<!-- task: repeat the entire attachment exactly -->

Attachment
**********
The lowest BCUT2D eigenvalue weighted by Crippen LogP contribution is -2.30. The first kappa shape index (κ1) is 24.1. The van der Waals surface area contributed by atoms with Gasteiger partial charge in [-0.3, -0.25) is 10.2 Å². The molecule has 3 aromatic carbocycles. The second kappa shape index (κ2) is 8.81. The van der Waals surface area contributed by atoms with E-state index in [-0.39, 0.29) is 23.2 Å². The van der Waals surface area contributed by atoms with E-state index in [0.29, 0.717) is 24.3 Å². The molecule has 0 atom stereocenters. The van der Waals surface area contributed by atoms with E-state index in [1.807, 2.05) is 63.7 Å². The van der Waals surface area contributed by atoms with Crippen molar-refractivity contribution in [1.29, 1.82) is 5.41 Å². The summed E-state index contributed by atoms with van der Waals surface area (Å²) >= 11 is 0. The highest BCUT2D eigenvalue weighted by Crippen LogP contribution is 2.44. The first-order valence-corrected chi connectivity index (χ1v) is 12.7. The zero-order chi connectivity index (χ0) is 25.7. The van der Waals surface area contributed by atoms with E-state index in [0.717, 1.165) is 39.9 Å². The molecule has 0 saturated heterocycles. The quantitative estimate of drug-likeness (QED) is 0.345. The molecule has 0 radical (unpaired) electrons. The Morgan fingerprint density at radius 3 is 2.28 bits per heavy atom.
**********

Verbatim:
The lowest BCUT2D eigenvalue weighted by Crippen LogP contribution is -2.30. The first kappa shape index (κ1) is 24.1. The van der Waals surface area contributed by atoms with Gasteiger partial charge in [-0.3, -0.25) is 10.2 Å². The molecule has 3 aromatic carbocycles. The second kappa shape index (κ2) is 8.81. The van der Waals surface area contributed by atoms with E-state index in [-0.39, 0.29) is 23.2 Å². The van der Waals surface area contributed by atoms with E-state index in [0.29, 0.717) is 24.3 Å². The molecule has 0 atom stereocenters. The van der Waals surface area contributed by atoms with E-state index in [1.807, 2.05) is 63.7 Å². The van der Waals surface area contributed by atoms with Crippen molar-refractivity contribution in [1.29, 1.82) is 5.41 Å². The summed E-state index contributed by atoms with van der Waals surface area (Å²) >= 11 is 0. The highest BCUT2D eigenvalue weighted by Crippen LogP contribution is 2.44. The first-order valence-corrected chi connectivity index (χ1v) is 12.7. The zero-order chi connectivity index (χ0) is 25.7. The van der Waals surface area contributed by atoms with E-state index in [0.717, 1.165) is 39.9 Å². The molecule has 0 saturated heterocycles. The quantitative estimate of drug-likeness (QED) is 0.345. The molecule has 0 radical (unpaired) electrons. The Morgan fingerprint density at radius 3 is 2.28 bits per heavy atom.